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Don't be a d!ck. Point your lights down.

rick_chaseyrick_chasey Posts: 57,372 Lives Here
edited November 2017 in Commuting chat
For the benefit of the occasional lurker or casual browser who has ended up on the forum.

When you are using your winter cycling lights in the dark, or at night, please point them down.

Rather like cars with their full beams, modern bike lights are quite blinding.

If you're worried you 30,000 lumen light won't make you seen if you point it 20 degrees downwards, then you're a moron.

This especially applies when you are in unlit areas, where the blinding issue is more severe.

The same also applies to your rear light. Blinding the hell of out the chap behind isn't going to do you any favours when you suddenly have to stop for a deer that has appeared in the road.

I've even come up with a helpful catchphrase to help people remember, and to help people who are remind others to do so.

Don't be a d!ck. Point your lights down.
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  • mamil314mamil314 Posts: 1,103
    Is it that time, again? Pet peeve of mine.
    'Hahaha, i paid so little for this ebay light and it has so many lumens! Look at this road lit up like football pitch! Why is incoming traffic so wobbly and covering their eyes? Anyways, i can see so well!'

    What i found out is that turning my own light up almost never helps, it just does not occur to them there's something wrong.
  • jedsterjedster Posts: 1,717
    Oh god yes and doubly so for flashing lights which are twice as dazzling. Clue - tiny little watch battery flashers are OK to be horizontal, anything else - point it down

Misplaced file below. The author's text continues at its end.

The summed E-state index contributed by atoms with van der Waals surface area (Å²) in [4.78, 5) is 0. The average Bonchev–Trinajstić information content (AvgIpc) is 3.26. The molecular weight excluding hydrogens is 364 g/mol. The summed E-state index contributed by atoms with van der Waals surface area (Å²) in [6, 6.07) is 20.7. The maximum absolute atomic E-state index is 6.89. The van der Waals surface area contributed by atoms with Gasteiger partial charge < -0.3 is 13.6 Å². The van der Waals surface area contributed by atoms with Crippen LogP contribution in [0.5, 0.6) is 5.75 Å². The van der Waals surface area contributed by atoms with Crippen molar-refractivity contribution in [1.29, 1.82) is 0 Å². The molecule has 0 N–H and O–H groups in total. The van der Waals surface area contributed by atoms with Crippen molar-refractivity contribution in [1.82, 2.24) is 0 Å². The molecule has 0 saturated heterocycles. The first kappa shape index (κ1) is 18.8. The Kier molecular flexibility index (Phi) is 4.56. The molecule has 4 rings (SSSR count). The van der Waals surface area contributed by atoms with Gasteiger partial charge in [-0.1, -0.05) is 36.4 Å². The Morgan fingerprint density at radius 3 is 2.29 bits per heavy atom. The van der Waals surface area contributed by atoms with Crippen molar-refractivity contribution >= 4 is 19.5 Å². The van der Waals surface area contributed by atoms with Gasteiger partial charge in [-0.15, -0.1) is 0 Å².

• The RookieThe Rookie Posts: 27,748
    + 1,000,000 don't be an idiot, be a MEMBER of society and be considerate.

    We are the result of nearly 2,000,000 years of censored sapien evolution, yet some people seem to behave like we haven't made it into the caves yet!
  • Point down and towards the left I say just to be sure. That way side roads get lit up more so cars from the side might see you better. Well I'm always the optimist.

    BTW I will direct the main light directly at cars with full beam on in the vain hope they'll dip them. Doesn't work with my bike lights, not powerful enough or focused enough.


    My powerful head torch does work despite being officially only 180 lumens so I suspect beam pattern has an effect. Walking down country lanes looking at drivers always get them to dip their lights. Only a quick glance up so not enough to.dazzle badly.
  • Another thing to consider is a freznel lens if your light is unshaped.
    If applied to the top 2/3 of the output, all that light that is going up can be made to point down, so you can still get the beam centre out to the same distance, and it's actually brighter because you have less wasted light.

    Found this last year when struggling between oncoming cars and absolute black rural hell when your night vision hasn't reacclimatised yet.

    (Look at a fenix light for an example)
    Intent on Cycling Commuting on a budget, but keep on breaking/crashing/finding nice stuff to buy.
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  • jamescojamesco Posts: 687
    Another thing to consider is a freznel lens if your light is unshaped.
    Are there Fresnel lenses that can be fitted to small bicycle lights? I've got these on the front, for example. The Fresnel lenses I could find had a diameter of 29-39mm and were made to repace lenses screwed in with a bezel, rather than one piece plastic.
  • mamil314mamil314 Posts: 1,103
    Point down and towards the left .

    Always do, always do.

    OK, suddenly i don't feel like a pinnacle of 2000000 year evolution.
  • redveeredvee Posts: 11,921
    The same also applies to your rear light. Blinding the hell of out the chap behind isn't going to do you any favours when you suddenly have to stop for a deer that has appeared in the road.